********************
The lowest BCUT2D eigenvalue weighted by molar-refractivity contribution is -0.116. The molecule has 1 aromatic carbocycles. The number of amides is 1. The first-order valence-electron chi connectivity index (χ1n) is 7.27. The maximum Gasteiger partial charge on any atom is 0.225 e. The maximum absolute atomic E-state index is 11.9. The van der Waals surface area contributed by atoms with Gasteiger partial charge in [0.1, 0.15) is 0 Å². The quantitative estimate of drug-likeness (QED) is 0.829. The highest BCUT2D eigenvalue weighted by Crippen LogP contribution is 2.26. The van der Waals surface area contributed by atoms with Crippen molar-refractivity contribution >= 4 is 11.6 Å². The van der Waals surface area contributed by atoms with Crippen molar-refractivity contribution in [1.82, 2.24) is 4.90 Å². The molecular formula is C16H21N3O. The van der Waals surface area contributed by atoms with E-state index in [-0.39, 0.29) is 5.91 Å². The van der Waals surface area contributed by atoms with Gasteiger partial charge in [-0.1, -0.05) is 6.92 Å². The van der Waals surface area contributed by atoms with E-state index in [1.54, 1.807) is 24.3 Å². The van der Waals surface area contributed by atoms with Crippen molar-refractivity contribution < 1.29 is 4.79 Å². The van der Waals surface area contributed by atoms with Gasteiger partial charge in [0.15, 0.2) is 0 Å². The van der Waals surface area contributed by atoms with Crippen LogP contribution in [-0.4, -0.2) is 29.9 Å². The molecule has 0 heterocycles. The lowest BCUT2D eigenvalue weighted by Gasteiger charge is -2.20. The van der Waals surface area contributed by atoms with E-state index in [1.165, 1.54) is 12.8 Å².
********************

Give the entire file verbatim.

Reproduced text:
The lowest BCUT2D eigenvalue weighted by molar-refractivity contribution is -0.116. The molecule has 1 aromatic carbocycles. The number of amides is 1. The first-order valence-electron chi connectivity index (χ1n) is 7.27. The maximum Gasteiger partial charge on any atom is 0.225 e. The maximum absolute atomic E-state index is 11.9. The van der Waals surface area contributed by atoms with Gasteiger partial charge in [0.1, 0.15) is 0 Å². The quantitative estimate of drug-likeness (QED) is 0.829. The highest BCUT2D eigenvalue weighted by Crippen LogP contribution is 2.26. The van der Waals surface area contributed by atoms with Crippen molar-refractivity contribution >= 4 is 11.6 Å². The van der Waals surface area contributed by atoms with Crippen molar-refractivity contribution in [1.82, 2.24) is 4.90 Å². The molecular formula is C16H21N3O. The van der Waals surface area contributed by atoms with E-state index in [-0.39, 0.29) is 5.91 Å². The van der Waals surface area contributed by atoms with Gasteiger partial charge in [-0.1, -0.05) is 6.92 Å². The van der Waals surface area contributed by atoms with E-state index in [1.54, 1.807) is 24.3 Å². The van der Waals surface area contributed by atoms with Crippen molar-refractivity contribution < 1.29 is 4.79 Å². The van der Waals surface area contributed by atoms with Gasteiger partial charge in [0.15, 0.2) is 0 Å². The van der Waals surface area contributed by atoms with Crippen LogP contribution in [-0.4, -0.2) is 29.9 Å². The molecule has 0 heterocycles. The lowest BCUT2D eigenvalue weighted by Gasteiger charge is -2.20. The van der Waals surface area contributed by atoms with E-state index in [1.165, 1.54) is 12.8 Å².